Maybe that is why Moses gets the final task of actually putting it all together—the final step of creating a Tabernacle where before there wasn’t any structure.  Yes, he wasn’t directly involved in contributing or building, but in reality he was everywhere and everything.  And we are the same.  We mothers may sometimes feel that we’re not accomplishing, but, just like Moses and the Tabernacle, we are really the force behind everything that everyone else in our family accomplishes.

First Connect – Then Direct

April 2nd, 2019 Posted by Practical Parenting, Your Mother's Guidance No Comment yet

A ‘Your Mother’s Guidance’ post by Rebecca Masinter

The first verse of the entire book of Leviticus seems to have a superfluous phrase.  It begins, “And He called to Moses, and God (God) spoke to him.”  One classic transmitter of ancient Jewish wisdom from the 11th century focuses on that the extra phrase.  Why did God call to Moses before He spoke to him? What is that calling?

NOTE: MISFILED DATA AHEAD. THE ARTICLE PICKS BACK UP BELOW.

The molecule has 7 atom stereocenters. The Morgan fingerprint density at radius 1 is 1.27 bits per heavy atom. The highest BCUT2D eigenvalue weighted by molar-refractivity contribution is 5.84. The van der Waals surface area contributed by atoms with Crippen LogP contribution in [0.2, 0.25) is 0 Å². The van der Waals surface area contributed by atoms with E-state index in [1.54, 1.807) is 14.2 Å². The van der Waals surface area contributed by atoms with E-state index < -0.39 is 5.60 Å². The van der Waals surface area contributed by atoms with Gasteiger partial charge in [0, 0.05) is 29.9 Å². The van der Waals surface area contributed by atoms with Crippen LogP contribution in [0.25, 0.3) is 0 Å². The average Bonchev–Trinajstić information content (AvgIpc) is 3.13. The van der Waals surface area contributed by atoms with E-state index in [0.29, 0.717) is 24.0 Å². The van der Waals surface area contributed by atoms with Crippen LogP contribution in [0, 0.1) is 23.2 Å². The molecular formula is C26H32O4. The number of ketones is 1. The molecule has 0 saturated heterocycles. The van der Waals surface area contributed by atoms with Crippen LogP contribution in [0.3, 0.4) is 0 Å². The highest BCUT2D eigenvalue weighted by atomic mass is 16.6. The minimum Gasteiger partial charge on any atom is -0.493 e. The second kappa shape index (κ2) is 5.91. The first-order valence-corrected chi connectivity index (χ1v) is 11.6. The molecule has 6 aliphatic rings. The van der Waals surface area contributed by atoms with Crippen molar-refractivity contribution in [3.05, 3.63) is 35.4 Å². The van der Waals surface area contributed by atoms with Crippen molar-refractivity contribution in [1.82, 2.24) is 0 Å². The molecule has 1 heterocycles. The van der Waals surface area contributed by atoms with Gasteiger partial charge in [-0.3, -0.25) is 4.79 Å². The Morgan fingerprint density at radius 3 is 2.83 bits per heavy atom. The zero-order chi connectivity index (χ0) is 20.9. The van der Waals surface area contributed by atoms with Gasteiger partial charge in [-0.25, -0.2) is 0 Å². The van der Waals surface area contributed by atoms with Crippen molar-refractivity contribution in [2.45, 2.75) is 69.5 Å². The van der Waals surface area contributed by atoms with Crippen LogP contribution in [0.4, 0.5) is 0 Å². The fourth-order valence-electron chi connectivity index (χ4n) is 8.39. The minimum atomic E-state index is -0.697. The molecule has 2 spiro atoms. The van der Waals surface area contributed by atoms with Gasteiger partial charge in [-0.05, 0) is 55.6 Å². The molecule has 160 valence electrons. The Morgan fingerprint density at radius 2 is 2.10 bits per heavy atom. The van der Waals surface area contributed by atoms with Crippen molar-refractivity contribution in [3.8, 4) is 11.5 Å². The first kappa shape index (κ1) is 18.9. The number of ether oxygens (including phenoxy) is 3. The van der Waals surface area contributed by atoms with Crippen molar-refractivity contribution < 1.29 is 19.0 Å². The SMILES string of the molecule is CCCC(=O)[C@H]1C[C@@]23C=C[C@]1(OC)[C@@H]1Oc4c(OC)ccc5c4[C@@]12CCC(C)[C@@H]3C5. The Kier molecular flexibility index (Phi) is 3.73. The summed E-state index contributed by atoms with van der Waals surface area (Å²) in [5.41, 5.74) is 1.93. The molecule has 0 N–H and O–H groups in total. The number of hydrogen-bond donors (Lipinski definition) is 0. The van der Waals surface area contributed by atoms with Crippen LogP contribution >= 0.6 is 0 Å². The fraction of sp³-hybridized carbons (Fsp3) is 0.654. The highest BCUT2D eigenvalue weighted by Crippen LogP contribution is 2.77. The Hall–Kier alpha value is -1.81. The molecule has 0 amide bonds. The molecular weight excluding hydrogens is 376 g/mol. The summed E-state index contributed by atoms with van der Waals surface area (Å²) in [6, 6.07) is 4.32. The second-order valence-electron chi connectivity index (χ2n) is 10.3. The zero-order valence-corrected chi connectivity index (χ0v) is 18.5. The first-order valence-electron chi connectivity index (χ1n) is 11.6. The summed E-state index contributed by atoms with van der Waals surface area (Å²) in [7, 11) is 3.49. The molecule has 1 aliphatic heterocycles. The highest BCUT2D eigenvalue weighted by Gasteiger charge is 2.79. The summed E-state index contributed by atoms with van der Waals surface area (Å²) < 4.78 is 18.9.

The answer is truly mind-opening both in our relationship with God and with our children.  For all statements, and for all sayings, and for all commands that God gave to the Jewish nation, God preceded the instruction with a “calling,” which is a language of affection, a verbal expression love.  And here, at the beginning of God speaking to Moses from the newly constructed Tabernacle, is the right place to let us know that every time God spoke to Moses, He got his attention first by calling to him with love.

Ancient Jewish wisdom gives us a bit more detail.  Each time God was going to speak with Moses, He didn’t just start commanding him.  First God would call “Moses, Moses” and Moses would answer “Here I am,” “Here I am,” and after that God would speak to him about the commandments.

What I love about this idea is two-fold.  Firstly, the reminder that commandments are not cold, calculated commands, but rather each one stems from an expression of God’s love for us.  But secondly, and of vital importance for us mothers to know: God is modeling for us how to give directions and instructions to our children.  First connect. Then direct.

Imagine this.  Or if you’re brave you can try it yourself.  Picture a family of small children at the playground.  The kids are totally involved and focused on their games and activities and their mother is totally focused on her friends or her phone.  All of a sudden she looks at her watch, sees that it’s dinnertime and calls to her kids, “Children! Come off the playground now. It’s time to go home.”  Often, that won’t go over so well.